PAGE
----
Most Americans Aren't Protecting Themselves Against Surveillance

As we inch up on the two-year anniversary of the Snowden leaks, it's important to think about how the Earth-shattering revelations about America's intelligence-gathering have affected Americans. We're all using Tor and DuckDuckGo and PGP and protecting ourselves against surveillance now, right? LOL, no.

Not even close actually. A new Pew study reveals that the vast majority of Americans haven't taken any steps to protect their privacy since the Snowden leaks. Most people know about the surveillance! Like 87 percent of Americans know at least something about the NSA programs revealed by the whistleblower. However, just 34 percent of those Americans "have taken at least one step to hide or shield their information from the government," says the Pew Research Center. The other two-thirds of the country haven't done anything.


Let's unpack these stats for a minute, though. It's worth highlighting that the Pew study is based upon a sample size of just 475 adults. But if ask yourself the same questions: What have you actually done to protect your privacy since you learned how much the United States government scans your data? Are you browsing the web with Tor? Are you encrypting everything? Are you doing anything differently? If the answer to any of these questions is yes, you're probably in the minority.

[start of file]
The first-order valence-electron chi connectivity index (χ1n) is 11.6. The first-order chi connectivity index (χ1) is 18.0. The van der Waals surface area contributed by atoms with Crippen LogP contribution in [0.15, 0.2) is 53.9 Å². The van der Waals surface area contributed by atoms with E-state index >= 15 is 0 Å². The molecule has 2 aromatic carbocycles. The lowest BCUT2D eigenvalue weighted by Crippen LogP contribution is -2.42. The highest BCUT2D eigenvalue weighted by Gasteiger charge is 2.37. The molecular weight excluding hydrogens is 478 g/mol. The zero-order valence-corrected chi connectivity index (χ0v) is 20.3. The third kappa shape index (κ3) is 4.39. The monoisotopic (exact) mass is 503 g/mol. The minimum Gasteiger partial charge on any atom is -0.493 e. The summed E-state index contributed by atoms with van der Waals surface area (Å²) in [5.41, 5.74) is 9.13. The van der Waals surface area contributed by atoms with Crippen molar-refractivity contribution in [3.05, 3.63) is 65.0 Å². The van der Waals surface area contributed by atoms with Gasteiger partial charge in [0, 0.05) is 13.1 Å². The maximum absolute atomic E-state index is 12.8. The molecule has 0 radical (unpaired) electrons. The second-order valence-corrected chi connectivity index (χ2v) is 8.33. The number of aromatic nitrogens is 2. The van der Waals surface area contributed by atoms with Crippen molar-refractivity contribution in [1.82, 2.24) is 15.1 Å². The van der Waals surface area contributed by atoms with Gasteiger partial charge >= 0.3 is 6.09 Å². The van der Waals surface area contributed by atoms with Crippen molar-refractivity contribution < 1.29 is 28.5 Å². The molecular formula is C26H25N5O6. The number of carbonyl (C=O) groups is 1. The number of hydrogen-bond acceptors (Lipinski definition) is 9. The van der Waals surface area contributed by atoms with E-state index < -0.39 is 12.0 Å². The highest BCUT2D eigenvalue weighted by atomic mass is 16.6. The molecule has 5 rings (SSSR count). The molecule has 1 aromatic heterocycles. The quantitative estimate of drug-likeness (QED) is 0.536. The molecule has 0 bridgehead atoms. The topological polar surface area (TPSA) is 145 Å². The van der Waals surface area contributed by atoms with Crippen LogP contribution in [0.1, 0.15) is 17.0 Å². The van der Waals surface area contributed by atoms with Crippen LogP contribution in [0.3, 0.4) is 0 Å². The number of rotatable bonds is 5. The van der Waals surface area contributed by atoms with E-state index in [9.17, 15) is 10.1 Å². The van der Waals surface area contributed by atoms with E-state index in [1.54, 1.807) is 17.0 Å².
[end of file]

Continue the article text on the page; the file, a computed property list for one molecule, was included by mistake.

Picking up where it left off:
The Pew numbers reflect a sad reality in which a pitiful 15 percent of Americans have changed their cell phone habits since learning that the NSA is scooping up all their metadata. Only 18 percent of people have changed their email habits. And of all those who are aware of the surveillance programs, only 25 percent of Americans "are using more complex passwords." By the way, picking more complex passwords isn't that hard when the most popular passwords are still "123456" and "password".

Armed with these new stats, we should ask why most Americans aren't changing their behavior in light of the Snowden revelations. The simplest answer might be the best one: Most American's don't care about surveillance. In fact, the majority of Americans are quite fine with increased surveillance in post-9/11 America. The Pew study found that a whopping 82-percent of Americans approved of surveilling terror suspects, while 40-percent of Americans were okay with monitoring other Americans.


Why? There must be a thousand different reasons. However, nearly two years after Edward Snowden leaked all those documents and expose this privacy-crushing NSA programs, it's obvious that the U.S. government isn't going to change its behavior. President Obama's so-called reforms of American intelligence programs were pretty weak. And recent reports who that the NSA's capabilities not only to monitor but also to control Americans' communications is getting better every year. Why would you inconvenience yourself with encryption when the NSA can easily break it?

All that said, there is a bright side. At the very least, most Americans are more aware of government surveillance, and some of them are making an effort to protect their privacy better. Not everybody! However, awareness about the intelligence community's misbehavior is a good first step for watching the watchmen. At least they're a little less invisible and invincible than they used to be.


[Pew Research Center]


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